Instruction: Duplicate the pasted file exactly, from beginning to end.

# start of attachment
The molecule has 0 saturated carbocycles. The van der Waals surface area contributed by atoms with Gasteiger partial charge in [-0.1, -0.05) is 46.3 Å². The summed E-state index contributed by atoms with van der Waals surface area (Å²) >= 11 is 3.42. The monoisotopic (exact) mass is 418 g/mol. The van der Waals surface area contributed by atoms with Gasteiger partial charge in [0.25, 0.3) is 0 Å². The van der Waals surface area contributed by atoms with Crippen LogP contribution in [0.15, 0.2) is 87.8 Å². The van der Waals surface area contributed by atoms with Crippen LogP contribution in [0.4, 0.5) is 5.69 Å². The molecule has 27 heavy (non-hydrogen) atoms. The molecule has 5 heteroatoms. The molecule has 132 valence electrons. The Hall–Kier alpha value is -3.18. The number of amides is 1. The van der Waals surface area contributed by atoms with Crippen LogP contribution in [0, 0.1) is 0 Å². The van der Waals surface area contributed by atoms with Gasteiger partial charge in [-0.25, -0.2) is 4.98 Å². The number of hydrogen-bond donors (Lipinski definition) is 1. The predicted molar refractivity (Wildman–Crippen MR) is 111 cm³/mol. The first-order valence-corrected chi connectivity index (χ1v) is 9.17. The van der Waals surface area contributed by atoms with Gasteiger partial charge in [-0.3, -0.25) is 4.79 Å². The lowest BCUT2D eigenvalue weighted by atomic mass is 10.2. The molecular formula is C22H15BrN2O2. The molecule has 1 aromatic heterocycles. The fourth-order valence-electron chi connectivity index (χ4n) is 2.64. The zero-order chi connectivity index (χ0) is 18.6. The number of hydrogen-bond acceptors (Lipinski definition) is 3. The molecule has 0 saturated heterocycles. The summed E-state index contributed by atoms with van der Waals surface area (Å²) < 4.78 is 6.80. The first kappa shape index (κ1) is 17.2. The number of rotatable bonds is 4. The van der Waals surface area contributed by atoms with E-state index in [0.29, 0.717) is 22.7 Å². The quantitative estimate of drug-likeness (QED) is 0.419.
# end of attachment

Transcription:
The molecule has 0 saturated carbocycles. The van der Waals surface area contributed by atoms with Gasteiger partial charge in [-0.1, -0.05) is 46.3 Å². The summed E-state index contributed by atoms with van der Waals surface area (Å²) >= 11 is 3.42. The monoisotopic (exact) mass is 418 g/mol. The van der Waals surface area contributed by atoms with Gasteiger partial charge in [0.25, 0.3) is 0 Å². The van der Waals surface area contributed by atoms with Crippen LogP contribution in [0.15, 0.2) is 87.8 Å². The van der Waals surface area contributed by atoms with Crippen LogP contribution in [0.4, 0.5) is 5.69 Å². The molecule has 27 heavy (non-hydrogen) atoms. The molecule has 5 heteroatoms. The molecule has 132 valence electrons. The Hall–Kier alpha value is -3.18. The number of amides is 1. The van der Waals surface area contributed by atoms with Crippen LogP contribution in [0, 0.1) is 0 Å². The van der Waals surface area contributed by atoms with Gasteiger partial charge in [-0.25, -0.2) is 4.98 Å². The number of hydrogen-bond donors (Lipinski definition) is 1. The predicted molar refractivity (Wildman–Crippen MR) is 111 cm³/mol. The first-order valence-corrected chi connectivity index (χ1v) is 9.17. The van der Waals surface area contributed by atoms with Gasteiger partial charge in [-0.3, -0.25) is 4.79 Å². The lowest BCUT2D eigenvalue weighted by atomic mass is 10.2. The molecular formula is C22H15BrN2O2. The molecule has 1 aromatic heterocycles. The fourth-order valence-electron chi connectivity index (χ4n) is 2.64. The zero-order chi connectivity index (χ0) is 18.6. The number of hydrogen-bond acceptors (Lipinski definition) is 3. The molecule has 0 saturated heterocycles. The summed E-state index contributed by atoms with van der Waals surface area (Å²) < 4.78 is 6.80. The first kappa shape index (κ1) is 17.2. The number of rotatable bonds is 4. The van der Waals surface area contributed by atoms with E-state index in [0.29, 0.717) is 22.7 Å². The quantitative estimate of drug-likeness (QED) is 0.419.